Peter Jennings Dies of Lung Cancer, Aged 67

Peter Jennings, who did two tours of duty as ABC News anchorman, died last night of lung cancer.

Peter Jennings dies of lung cancer (CNN)

Nearly four months to the day since he announced in a hoarse voice on his evening newscast that he had been diagnosed with lung cancer, longtime ABC “World News Tonight” anchor Peter Jennings died Sunday, according to the ABC News network. He was 67.

The solemn announcement was made late Sunday by “Good Morning America” co-host Charles Gibson, who said Jennings died in his New York City apartment. His wife, Kayce, his children Elizabeth and Christopher, and his sister were at his side, Gibson said. He read a statement from the family that said: “Peter died with his family around him, without pain and in peace. He knew he had lived a good life.”

At a time when all three U.S. major broadcast networks saw their evening news anchor spots change hands in less than a year, Jennings’ departure was a surprise. Both NBC’s Tom Brokaw and CBS’ Dan Rather announced their plans well in advance, but Jennings’ illness forced a quick decision.

In a written statement Sunday to ABC News staff, network President Dave Westin said: “It is with great sadness I write to say that Peter Jennings passed away earlier this evening. For four decades, he has been our colleague, our friend, and our leader in so many ways. None of us will be the same without him.

While I haven’t watched a regular network newscast in years, I grew up watching Walter Cronkite and then the family switched to ABC when Dan Rather took over. Self-inflicted though it was, this is still quite sad.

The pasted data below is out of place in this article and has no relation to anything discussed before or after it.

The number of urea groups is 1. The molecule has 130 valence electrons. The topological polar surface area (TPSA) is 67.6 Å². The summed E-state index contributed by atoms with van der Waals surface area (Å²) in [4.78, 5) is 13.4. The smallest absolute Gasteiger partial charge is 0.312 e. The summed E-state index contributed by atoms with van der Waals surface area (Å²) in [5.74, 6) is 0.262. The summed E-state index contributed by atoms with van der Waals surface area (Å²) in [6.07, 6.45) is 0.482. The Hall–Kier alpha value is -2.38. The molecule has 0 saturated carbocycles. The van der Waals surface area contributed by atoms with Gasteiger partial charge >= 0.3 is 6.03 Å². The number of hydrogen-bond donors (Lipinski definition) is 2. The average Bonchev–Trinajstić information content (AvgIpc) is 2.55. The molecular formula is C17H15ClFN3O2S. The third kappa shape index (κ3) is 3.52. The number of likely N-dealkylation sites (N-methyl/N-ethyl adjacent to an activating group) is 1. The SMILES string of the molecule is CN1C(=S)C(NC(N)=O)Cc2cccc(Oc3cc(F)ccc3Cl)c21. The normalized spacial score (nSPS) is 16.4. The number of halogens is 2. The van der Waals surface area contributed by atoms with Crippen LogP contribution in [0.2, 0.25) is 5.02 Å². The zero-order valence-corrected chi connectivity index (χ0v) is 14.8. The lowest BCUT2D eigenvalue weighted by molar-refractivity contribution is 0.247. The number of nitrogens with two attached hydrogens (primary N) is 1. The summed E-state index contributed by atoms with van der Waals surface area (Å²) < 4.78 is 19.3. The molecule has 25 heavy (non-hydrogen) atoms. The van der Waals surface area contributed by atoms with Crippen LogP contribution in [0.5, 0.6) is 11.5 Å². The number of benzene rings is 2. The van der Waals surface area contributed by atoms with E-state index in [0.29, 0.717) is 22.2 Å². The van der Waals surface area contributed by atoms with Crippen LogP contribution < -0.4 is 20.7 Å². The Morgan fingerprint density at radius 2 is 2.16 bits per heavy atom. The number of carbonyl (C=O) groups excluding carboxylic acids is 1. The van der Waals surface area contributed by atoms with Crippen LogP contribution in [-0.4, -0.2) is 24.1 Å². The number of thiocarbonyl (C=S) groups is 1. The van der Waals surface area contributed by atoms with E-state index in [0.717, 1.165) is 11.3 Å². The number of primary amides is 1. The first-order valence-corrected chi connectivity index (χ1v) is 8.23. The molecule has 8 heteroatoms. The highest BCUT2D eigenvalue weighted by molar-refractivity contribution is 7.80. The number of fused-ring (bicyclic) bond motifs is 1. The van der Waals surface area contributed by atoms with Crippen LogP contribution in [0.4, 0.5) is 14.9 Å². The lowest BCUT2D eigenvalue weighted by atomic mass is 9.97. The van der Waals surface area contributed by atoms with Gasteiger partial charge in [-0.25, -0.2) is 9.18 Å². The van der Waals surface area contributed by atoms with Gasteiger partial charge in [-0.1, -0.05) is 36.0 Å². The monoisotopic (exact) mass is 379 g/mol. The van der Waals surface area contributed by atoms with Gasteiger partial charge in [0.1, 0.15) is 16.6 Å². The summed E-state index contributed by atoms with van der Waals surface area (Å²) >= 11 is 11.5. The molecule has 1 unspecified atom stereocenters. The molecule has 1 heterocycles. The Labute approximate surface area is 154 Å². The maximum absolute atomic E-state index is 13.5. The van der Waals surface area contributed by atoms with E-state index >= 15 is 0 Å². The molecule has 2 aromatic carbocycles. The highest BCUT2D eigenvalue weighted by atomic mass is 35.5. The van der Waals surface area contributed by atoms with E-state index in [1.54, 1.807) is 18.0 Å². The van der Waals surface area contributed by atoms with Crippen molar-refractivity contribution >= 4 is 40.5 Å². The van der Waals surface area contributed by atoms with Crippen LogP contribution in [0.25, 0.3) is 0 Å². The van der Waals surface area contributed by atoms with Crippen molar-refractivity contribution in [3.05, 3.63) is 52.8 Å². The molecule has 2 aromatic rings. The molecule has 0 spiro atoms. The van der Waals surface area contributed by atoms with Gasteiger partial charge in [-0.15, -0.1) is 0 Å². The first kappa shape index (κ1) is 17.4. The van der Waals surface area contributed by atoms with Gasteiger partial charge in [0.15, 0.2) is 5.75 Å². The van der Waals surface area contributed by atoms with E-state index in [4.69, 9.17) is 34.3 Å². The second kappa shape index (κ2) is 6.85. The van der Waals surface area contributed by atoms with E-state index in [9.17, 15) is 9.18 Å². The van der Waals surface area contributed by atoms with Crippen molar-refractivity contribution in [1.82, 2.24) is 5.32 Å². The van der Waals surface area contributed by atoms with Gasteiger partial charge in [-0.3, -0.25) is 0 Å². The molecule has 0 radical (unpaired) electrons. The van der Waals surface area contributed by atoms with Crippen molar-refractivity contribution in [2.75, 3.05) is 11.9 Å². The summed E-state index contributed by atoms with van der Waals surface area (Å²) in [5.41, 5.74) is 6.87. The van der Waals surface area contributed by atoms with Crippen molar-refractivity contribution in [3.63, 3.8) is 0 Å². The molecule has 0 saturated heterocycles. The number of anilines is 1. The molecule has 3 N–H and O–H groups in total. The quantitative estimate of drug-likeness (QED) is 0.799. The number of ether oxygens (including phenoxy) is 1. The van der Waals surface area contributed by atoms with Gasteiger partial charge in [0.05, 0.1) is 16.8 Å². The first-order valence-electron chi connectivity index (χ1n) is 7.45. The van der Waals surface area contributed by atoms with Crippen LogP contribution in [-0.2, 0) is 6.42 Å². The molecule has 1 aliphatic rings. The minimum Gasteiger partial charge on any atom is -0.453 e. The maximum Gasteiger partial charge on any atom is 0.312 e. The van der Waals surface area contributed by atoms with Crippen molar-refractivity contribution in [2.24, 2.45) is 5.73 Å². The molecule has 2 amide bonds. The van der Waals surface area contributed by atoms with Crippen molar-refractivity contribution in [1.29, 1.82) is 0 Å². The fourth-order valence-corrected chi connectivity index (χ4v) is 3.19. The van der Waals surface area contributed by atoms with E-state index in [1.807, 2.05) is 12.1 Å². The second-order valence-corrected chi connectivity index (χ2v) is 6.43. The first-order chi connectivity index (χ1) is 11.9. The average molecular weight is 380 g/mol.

His ABC News bio has been updated with a breaking news blurb about his death but is still written in the present tense.

Peter Jennings is the anchor and senior editor of ABC’s “World News Tonight” where he has established a reputation for independence and excellence in broadcast journalism. He is the network’s principal anchor for breaking news, election coverage and special events.

As one of America’s most distinguished journalists, Peter Jennings has reported many of the pivotal events that have shaped our world. He was in Berlin in the 1960s when the Berlin Wall was going up, and there in the ’90s when it came down. He covered the civil rights movement in the southern United States during the 1960s, and the struggle for equality in South Africa during the 1970s and ’80s. He was there when the Voting Rights Act was signed in 1965, and on the other side of the world when South Africans voted for the first time. He has worked in every European nation that once was behind the Iron Curtain. He was there when the independent political movement Solidarity was born in a Polish shipyard, and again when Poland’s communist leaders were forced from power. And he was in Hungary, Czechoslovakia, East Germany, Romania and throughout the Soviet Union to record first the repression of communism and then its demise. He was one of the first reporters to go to Vietnam in the 1960s, and went back to the killing fields of Cambodia in the 1980s to remind Americans that, unless they did something, the terror would return.

The announcment of his death from the network:
Peter Jennings Dies at 67

ABC News Anchor Peter Jennings died today at his home in New York City. He was 67. On April 5, Jennings announced he had been diagnosed with lung cancer. He is survived by his wife, Kayce Freed, his two children, Elizabeth, 25, and Christopher, 23, and his sister, Sarah Jennings. “Peter died with his family around him, without pain and in peace. He knew he’d lived a good life,” his wife and children said in a statement.

In announcing Jennings’ death to his ABC colleagues, News President David Westin wrote: “For four decades, Peter has been our colleague, our friend, and our leader in so many ways. None of us will be the same without him. As you all know, Peter learned only this spring that the health problem he’d been struggling with was lung cancer. With Kayce, he moved straight into an aggressive chemotherapy treatment. He knew that it was an uphill struggle. But he faced it with realism, courage, and a firm hope that he would be one of the fortunate ones. In the end, he was not.